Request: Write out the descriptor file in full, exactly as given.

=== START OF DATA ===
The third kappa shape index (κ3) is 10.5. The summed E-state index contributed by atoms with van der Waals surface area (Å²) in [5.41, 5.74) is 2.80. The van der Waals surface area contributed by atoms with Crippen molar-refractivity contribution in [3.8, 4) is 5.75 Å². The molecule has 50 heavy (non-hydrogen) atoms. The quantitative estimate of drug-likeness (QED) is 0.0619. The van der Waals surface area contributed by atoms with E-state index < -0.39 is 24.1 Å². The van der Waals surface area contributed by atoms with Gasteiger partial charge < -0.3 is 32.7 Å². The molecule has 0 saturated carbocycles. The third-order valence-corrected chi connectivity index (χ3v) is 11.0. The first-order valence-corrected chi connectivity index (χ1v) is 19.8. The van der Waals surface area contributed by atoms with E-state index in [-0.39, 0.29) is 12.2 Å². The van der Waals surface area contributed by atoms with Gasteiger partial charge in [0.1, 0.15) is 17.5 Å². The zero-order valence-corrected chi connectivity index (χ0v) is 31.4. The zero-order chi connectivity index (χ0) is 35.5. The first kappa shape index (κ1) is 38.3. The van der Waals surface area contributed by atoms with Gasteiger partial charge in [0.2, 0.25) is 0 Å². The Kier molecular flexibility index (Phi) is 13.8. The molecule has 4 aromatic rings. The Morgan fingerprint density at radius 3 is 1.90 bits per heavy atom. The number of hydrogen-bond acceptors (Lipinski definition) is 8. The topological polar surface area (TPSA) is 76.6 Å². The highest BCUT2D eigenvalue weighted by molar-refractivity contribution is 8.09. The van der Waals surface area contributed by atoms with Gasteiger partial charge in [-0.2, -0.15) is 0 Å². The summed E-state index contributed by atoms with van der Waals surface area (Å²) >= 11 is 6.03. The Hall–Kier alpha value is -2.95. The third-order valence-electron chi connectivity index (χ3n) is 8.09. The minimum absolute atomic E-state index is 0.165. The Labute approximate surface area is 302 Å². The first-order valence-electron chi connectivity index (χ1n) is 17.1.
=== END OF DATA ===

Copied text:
The third kappa shape index (κ3) is 10.5. The summed E-state index contributed by atoms with van der Waals surface area (Å²) in [5.41, 5.74) is 2.80. The van der Waals surface area contributed by atoms with Crippen molar-refractivity contribution in [3.8, 4) is 5.75 Å². The molecule has 50 heavy (non-hydrogen) atoms. The quantitative estimate of drug-likeness (QED) is 0.0619. The van der Waals surface area contributed by atoms with E-state index < -0.39 is 24.1 Å². The van der Waals surface area contributed by atoms with Gasteiger partial charge < -0.3 is 32.7 Å². The molecule has 0 saturated carbocycles. The third-order valence-corrected chi connectivity index (χ3v) is 11.0. The first-order valence-corrected chi connectivity index (χ1v) is 19.8. The van der Waals surface area contributed by atoms with E-state index in [-0.39, 0.29) is 12.2 Å². The van der Waals surface area contributed by atoms with Gasteiger partial charge in [0.1, 0.15) is 17.5 Å². The zero-order valence-corrected chi connectivity index (χ0v) is 31.4. The zero-order chi connectivity index (χ0) is 35.5. The first kappa shape index (κ1) is 38.3. The van der Waals surface area contributed by atoms with Gasteiger partial charge in [0.2, 0.25) is 0 Å². The Kier molecular flexibility index (Phi) is 13.8. The molecule has 4 aromatic rings. The Morgan fingerprint density at radius 3 is 1.90 bits per heavy atom. The number of hydrogen-bond acceptors (Lipinski definition) is 8. The topological polar surface area (TPSA) is 76.6 Å². The highest BCUT2D eigenvalue weighted by molar-refractivity contribution is 8.09. The van der Waals surface area contributed by atoms with Gasteiger partial charge in [-0.2, -0.15) is 0 Å². The summed E-state index contributed by atoms with van der Waals surface area (Å²) >= 11 is 6.03. The Hall–Kier alpha value is -2.95. The third-order valence-electron chi connectivity index (χ3n) is 8.09. The minimum absolute atomic E-state index is 0.165. The Labute approximate surface area is 302 Å². The first-order valence-electron chi connectivity index (χ1n) is 17.1.